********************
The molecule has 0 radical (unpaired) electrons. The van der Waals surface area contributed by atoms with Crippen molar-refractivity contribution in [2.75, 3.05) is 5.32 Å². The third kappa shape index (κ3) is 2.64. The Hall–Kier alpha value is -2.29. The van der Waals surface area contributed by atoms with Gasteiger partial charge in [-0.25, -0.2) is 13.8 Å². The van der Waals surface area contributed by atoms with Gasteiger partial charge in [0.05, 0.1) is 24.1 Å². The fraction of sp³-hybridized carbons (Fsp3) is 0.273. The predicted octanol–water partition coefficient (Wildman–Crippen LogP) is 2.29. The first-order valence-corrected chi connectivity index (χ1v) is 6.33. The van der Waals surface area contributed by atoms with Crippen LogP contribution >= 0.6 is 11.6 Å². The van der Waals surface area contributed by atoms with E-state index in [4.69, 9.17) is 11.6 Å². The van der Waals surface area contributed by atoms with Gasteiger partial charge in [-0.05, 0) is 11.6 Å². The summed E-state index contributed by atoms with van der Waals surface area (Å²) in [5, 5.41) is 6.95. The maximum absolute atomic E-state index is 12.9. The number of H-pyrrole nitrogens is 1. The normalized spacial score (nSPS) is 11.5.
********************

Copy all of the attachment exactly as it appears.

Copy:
The molecule has 0 radical (unpaired) electrons. The van der Waals surface area contributed by atoms with Crippen molar-refractivity contribution in [2.75, 3.05) is 5.32 Å². The third kappa shape index (κ3) is 2.64. The Hall–Kier alpha value is -2.29. The van der Waals surface area contributed by atoms with Gasteiger partial charge in [-0.25, -0.2) is 13.8 Å². The van der Waals surface area contributed by atoms with Gasteiger partial charge in [0.05, 0.1) is 24.1 Å². The fraction of sp³-hybridized carbons (Fsp3) is 0.273. The predicted octanol–water partition coefficient (Wildman–Crippen LogP) is 2.29. The first-order valence-corrected chi connectivity index (χ1v) is 6.33. The van der Waals surface area contributed by atoms with Crippen LogP contribution >= 0.6 is 11.6 Å². The van der Waals surface area contributed by atoms with E-state index in [4.69, 9.17) is 11.6 Å². The van der Waals surface area contributed by atoms with Gasteiger partial charge in [-0.05, 0) is 11.6 Å². The summed E-state index contributed by atoms with van der Waals surface area (Å²) in [5, 5.41) is 6.95. The maximum absolute atomic E-state index is 12.9. The number of H-pyrrole nitrogens is 1. The normalized spacial score (nSPS) is 11.5.